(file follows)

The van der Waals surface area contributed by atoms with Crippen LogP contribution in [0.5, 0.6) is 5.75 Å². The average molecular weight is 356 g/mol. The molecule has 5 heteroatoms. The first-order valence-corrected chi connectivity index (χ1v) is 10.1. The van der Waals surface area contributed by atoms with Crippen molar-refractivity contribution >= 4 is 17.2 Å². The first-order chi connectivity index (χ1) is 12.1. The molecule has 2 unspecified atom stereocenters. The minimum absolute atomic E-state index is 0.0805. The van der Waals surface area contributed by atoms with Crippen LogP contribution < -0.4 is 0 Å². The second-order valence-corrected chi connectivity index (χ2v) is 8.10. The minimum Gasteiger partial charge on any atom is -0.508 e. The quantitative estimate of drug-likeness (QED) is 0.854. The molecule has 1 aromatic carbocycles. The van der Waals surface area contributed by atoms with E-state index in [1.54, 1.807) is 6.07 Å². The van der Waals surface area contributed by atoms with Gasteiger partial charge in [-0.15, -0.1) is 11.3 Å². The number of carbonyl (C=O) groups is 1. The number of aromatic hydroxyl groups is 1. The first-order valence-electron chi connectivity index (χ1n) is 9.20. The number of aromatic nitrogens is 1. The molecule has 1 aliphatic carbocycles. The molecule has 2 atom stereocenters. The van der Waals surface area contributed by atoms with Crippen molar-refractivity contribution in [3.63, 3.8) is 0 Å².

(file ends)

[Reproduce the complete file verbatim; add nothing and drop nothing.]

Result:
The van der Waals surface area contributed by atoms with Crippen LogP contribution in [0.5, 0.6) is 5.75 Å². The average molecular weight is 356 g/mol. The molecule has 5 heteroatoms. The first-order valence-corrected chi connectivity index (χ1v) is 10.1. The van der Waals surface area contributed by atoms with Crippen molar-refractivity contribution >= 4 is 17.2 Å². The first-order chi connectivity index (χ1) is 12.1. The molecule has 2 unspecified atom stereocenters. The minimum absolute atomic E-state index is 0.0805. The van der Waals surface area contributed by atoms with Crippen LogP contribution < -0.4 is 0 Å². The second-order valence-corrected chi connectivity index (χ2v) is 8.10. The minimum Gasteiger partial charge on any atom is -0.508 e. The quantitative estimate of drug-likeness (QED) is 0.854. The molecule has 1 aromatic carbocycles. The van der Waals surface area contributed by atoms with E-state index in [1.54, 1.807) is 6.07 Å². The van der Waals surface area contributed by atoms with Gasteiger partial charge in [-0.15, -0.1) is 11.3 Å². The number of carbonyl (C=O) groups is 1. The number of aromatic hydroxyl groups is 1. The first-order valence-electron chi connectivity index (χ1n) is 9.20. The number of aromatic nitrogens is 1. The molecule has 1 aliphatic carbocycles. The molecule has 2 atom stereocenters. The van der Waals surface area contributed by atoms with Crippen molar-refractivity contribution in [3.63, 3.8) is 0 Å².